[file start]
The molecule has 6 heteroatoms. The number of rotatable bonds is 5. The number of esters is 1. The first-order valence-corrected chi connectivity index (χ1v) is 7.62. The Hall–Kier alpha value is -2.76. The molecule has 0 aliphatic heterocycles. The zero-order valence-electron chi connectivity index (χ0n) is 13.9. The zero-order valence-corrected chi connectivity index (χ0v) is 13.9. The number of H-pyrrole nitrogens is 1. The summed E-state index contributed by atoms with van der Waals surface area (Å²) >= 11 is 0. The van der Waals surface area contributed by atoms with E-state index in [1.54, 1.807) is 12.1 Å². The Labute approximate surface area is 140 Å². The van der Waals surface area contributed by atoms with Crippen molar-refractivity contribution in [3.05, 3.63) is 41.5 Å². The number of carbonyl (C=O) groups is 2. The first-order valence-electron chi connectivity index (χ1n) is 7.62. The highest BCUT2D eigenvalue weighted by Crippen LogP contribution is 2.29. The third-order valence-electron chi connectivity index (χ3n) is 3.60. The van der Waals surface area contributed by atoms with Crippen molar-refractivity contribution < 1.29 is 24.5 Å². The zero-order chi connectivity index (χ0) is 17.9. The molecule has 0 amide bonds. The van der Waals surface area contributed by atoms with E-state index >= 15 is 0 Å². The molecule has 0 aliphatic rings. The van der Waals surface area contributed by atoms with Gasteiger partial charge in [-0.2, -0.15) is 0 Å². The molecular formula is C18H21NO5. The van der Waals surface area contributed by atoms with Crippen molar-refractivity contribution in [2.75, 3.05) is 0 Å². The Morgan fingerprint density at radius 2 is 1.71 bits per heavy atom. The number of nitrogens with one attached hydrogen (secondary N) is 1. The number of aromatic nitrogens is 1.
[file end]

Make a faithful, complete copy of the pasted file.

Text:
The molecule has 6 heteroatoms. The number of rotatable bonds is 5. The number of esters is 1. The first-order valence-corrected chi connectivity index (χ1v) is 7.62. The Hall–Kier alpha value is -2.76. The molecule has 0 aliphatic heterocycles. The zero-order valence-electron chi connectivity index (χ0n) is 13.9. The zero-order valence-corrected chi connectivity index (χ0v) is 13.9. The number of H-pyrrole nitrogens is 1. The summed E-state index contributed by atoms with van der Waals surface area (Å²) >= 11 is 0. The van der Waals surface area contributed by atoms with E-state index in [1.54, 1.807) is 12.1 Å². The Labute approximate surface area is 140 Å². The van der Waals surface area contributed by atoms with Crippen molar-refractivity contribution in [3.05, 3.63) is 41.5 Å². The number of carbonyl (C=O) groups is 2. The first-order valence-electron chi connectivity index (χ1n) is 7.62. The highest BCUT2D eigenvalue weighted by Crippen LogP contribution is 2.29. The third-order valence-electron chi connectivity index (χ3n) is 3.60. The van der Waals surface area contributed by atoms with Crippen molar-refractivity contribution < 1.29 is 24.5 Å². The zero-order chi connectivity index (χ0) is 17.9. The molecule has 0 amide bonds. The van der Waals surface area contributed by atoms with E-state index >= 15 is 0 Å². The molecule has 0 aliphatic rings. The van der Waals surface area contributed by atoms with Gasteiger partial charge in [-0.2, -0.15) is 0 Å². The molecular formula is C18H21NO5. The van der Waals surface area contributed by atoms with Crippen molar-refractivity contribution in [2.75, 3.05) is 0 Å². The Morgan fingerprint density at radius 2 is 1.71 bits per heavy atom. The number of nitrogens with one attached hydrogen (secondary N) is 1. The number of aromatic nitrogens is 1.